SI Vault
 
BLOOMERS ALOFT
Dolly Connelly
August 15, 1955
In 1906, when most women were kitchenbound, these brave girls defied custom and Mt. Baker
Decrease font Decrease font
Enlarge font Enlarge font
August 15, 1955

Bloomers Aloft

In 1906, when most women were kitchenbound, these brave girls defied custom and Mt. Baker

View CoverRead All Articles View This Issue

Such words as "foolhardy" and "unwomanly" were used to describe 47 bravely bloomered lasses who in 1906 took decorous delight in skittering up and down the icy sides of Mt. Baker, a formidable peak in the Washington Cascades. But some admiration was expressed too. Few women in those days even ventured out of their kitchens, much less scaled dangerous peaks. It was the era when women, still encased in one of history's most uncomfortable and action-inhibiting costumes, were just beginning a timid entry into sedate sports like lawn tennis and croquet. Not many women in 1906 were the stuff of which mountaineers are made, but this daring group of bloomer girls was undaunted by the mores and limitations of the rest of their sex.

The climb was made by a mountaineering club in Portland, Oregon, named the Mazamas, after a mountain goat. It was their 13th annual outing and the most difficult assault of their history. But their stern Chinook motto, "Nesika Klatawa Sahale [We Go Up]," promised a determined ascent.

Two professional photographers, Charles Finley Easton and Asahel Curtis, hauled cumbersome glass plates up the mountain to record the historic event, thereby giving the sport of mountain climbing for females a great impetus. The pictures showed the bloomered, pneumatic-bloused lady Mazamas waving jaunty ice axes from dizzy heights. And the intrepid women became the talk of the Northwest.

There were 71 male Mazamas on the expedition, aiming (as were the ladies) to make the first climb of the 10,750-foot mountain's perilous northeast face. A few of the men made it; none of the women did. But their very presence on the mountain was a joyous victory over convention and the wilderness.

A frontier train deposited a vast quantity of dunnage and foodstuffs at the logging-and-mining settlement of Glacier. Some twenty rugged miles above was the chosen Mazama campsite at Galena Chain of Lakes. "Social amenities took flight," one of the climbers reported, as the mile-long procession of Mazamas struggled till late at night to reach Galena from Glacier. The next morning the Mazamas awakened to see a feathery display of hats protruding from the ladies' sleeping bags. Everyone had gone to bed weary and fully clothed. However, all were "restored to a state of sublime tranquillity" by unsalted mush eaten in the smog from a cookstove pipe that "smoked most foully until extended by empty coffee cans." They found a way up Mazama Dome and spent hours sliding fearlessly down its 1,000-foot snow field in tin washbasins, using cedar poles as rudders.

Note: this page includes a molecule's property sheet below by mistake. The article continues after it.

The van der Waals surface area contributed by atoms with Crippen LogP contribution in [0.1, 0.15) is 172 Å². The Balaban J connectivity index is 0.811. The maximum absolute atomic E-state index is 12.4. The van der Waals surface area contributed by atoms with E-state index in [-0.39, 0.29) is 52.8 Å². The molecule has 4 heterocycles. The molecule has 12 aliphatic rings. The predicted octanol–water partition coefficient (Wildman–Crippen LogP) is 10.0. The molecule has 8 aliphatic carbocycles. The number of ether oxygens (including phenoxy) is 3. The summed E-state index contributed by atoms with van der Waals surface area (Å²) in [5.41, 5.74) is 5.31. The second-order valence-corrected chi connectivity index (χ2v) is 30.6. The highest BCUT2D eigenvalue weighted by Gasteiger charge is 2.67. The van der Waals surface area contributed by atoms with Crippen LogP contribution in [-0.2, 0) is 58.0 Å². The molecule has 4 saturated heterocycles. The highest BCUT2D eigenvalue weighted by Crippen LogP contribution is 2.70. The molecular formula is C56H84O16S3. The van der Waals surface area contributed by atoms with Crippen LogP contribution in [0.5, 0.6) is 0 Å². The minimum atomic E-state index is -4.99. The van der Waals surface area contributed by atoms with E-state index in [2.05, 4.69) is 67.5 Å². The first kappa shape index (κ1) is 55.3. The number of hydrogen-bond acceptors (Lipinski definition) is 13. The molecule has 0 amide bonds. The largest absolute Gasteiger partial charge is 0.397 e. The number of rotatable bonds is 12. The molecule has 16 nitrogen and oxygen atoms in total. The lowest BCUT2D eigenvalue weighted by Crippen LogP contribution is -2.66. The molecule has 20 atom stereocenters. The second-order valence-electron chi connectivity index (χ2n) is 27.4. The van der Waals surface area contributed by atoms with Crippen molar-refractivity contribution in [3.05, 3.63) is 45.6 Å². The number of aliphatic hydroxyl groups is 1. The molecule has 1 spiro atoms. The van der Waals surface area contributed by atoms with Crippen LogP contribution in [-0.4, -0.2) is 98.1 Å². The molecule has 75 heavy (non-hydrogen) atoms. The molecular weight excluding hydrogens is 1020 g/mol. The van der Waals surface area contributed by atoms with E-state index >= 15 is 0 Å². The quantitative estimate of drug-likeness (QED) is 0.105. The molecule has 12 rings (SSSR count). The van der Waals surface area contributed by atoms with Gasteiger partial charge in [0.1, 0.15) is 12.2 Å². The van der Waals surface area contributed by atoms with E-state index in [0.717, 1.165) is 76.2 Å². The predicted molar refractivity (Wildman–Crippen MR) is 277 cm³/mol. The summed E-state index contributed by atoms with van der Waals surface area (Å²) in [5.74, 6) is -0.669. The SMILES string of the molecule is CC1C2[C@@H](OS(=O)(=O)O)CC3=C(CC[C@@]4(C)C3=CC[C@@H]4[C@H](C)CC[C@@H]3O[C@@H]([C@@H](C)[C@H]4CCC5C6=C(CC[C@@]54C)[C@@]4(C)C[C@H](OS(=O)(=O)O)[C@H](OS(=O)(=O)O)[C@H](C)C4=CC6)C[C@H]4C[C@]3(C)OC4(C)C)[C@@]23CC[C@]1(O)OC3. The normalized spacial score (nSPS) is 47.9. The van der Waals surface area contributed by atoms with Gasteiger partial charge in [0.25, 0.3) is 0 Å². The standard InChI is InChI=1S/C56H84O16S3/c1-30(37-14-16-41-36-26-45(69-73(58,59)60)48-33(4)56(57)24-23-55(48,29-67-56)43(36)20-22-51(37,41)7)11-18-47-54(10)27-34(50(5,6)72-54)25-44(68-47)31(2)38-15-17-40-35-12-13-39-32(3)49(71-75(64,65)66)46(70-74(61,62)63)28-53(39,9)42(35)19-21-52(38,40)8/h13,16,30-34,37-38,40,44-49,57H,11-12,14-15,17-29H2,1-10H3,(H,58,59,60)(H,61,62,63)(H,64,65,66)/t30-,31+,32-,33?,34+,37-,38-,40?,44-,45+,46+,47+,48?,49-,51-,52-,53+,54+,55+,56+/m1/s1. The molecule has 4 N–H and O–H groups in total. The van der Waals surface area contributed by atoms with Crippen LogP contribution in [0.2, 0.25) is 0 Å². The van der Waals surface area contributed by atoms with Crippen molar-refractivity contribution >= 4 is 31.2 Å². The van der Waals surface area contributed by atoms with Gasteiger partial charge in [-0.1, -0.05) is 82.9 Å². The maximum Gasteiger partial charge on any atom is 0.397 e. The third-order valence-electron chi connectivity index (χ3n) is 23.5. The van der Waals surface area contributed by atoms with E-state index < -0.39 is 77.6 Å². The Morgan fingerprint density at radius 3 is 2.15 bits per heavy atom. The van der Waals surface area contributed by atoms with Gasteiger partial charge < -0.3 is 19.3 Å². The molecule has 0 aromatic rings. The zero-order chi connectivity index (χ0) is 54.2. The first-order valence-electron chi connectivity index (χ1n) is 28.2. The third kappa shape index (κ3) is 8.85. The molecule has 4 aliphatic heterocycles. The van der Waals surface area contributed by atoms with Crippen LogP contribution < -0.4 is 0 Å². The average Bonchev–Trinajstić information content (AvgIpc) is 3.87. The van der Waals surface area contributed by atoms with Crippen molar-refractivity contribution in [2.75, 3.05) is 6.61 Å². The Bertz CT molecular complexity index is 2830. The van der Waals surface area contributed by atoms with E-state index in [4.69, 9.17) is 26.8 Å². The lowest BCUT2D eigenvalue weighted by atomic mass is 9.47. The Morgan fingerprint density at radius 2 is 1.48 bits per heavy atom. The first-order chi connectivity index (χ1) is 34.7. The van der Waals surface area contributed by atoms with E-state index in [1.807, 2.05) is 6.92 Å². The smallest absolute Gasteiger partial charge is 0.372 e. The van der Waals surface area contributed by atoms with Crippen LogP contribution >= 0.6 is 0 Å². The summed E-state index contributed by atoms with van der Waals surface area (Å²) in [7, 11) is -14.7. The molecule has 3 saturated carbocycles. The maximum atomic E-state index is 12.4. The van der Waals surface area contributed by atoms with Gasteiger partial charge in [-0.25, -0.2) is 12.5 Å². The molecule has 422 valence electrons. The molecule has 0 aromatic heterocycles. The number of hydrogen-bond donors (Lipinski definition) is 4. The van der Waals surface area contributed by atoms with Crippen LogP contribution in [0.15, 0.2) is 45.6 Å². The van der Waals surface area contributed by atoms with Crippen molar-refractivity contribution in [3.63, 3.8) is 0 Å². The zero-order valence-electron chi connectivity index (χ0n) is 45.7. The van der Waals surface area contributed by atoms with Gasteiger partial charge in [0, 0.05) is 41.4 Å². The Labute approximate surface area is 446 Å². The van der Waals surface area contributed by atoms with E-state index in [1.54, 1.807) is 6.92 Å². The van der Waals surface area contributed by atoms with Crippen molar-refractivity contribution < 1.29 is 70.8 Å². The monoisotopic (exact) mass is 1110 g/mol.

On Coleman Peak, highest pinnacle between camp and the summit of Mt. Baker, the Mazamas cut steps in the ice to provide footing. Catherine Montgomery, now a retired school supervisor of Bellingham, Washington, asked a male climber if she might cling to his coattails, since heights made her dizzy. "If you suffer from dizziness," said the man coldly, "why did you come?"

Miss Montgomery still exults in the justice of her matter-of-fact reply: "It's a calamity—like being bald." That night at the campfire the gallant removed his derby. To her delight, he was bald as an egg.

If the men expected the ladies to be an encumbrance, they were surprised. The damsels gloried in the wilds. A Wellesley graduate, Mrs. R. D. Hann, bathed nude each morning among the ice chunks in a body of water now called Hann's Lake. And although the other women responded to the frequent visitations of bears with shrill squeals of "Bears in camp!" there was no panic. Even a small forest fire that approached within 200 yards of base camp didn't faze the girls.

On the day of the official climb 33 Mazamas, eight of them women, roped themselves together and without the aid of crampons climbed across a glacier. After crawling along a ridge, they pressed on toward Baker's summit. At Pumice Stone Pinnacle, called "Patience Knob," not far below the summit, the chilled, thrilled group waited five hours hoping their reconnoitering party would report that ascent was possible. But the precipice, slanted at about 65�, barred all but trained Alpinists. The disappointed 33 returned to high camp at the foot of Coleman Peak, "puzzled—but not defeated."

On following days gentlemen Mazamas made the ninth, tenth and eleventh known ascents of Mt. Baker. The map of the mountain bears permanent imprint of the Mazamas. A falls, the glacier on the northeast slope, an alpine park, the Sphinx (a rock formation within 400 feet of the summit), the Dome, two lakes and a crater are named "Mazama." In the fifty years since the bloomer girls' attempted assault of Mt. Baker, most of the peaks in western U.S. and Canada have felt the beat of Mazama boots. But historians agree that the decision of the 33 to turn back before reaching Baker's summit was not due to the presence of ladies on the expedition. Says Will Pratt, Whatcom County (Wash.) auditor, who in 1906 was a runner for the news services: "Those girls would have attempted anything. Women aren't like that any more."

1
Related Topics
  ARTICLES GALLERIES COVERS
Catherine Montgomery 1 0 0
Coleman Peak 1 0 0
Portland (Oregon) 89 0 0
Bellingham (Washington) 4 0 0
Asahel Curtis 0 0 0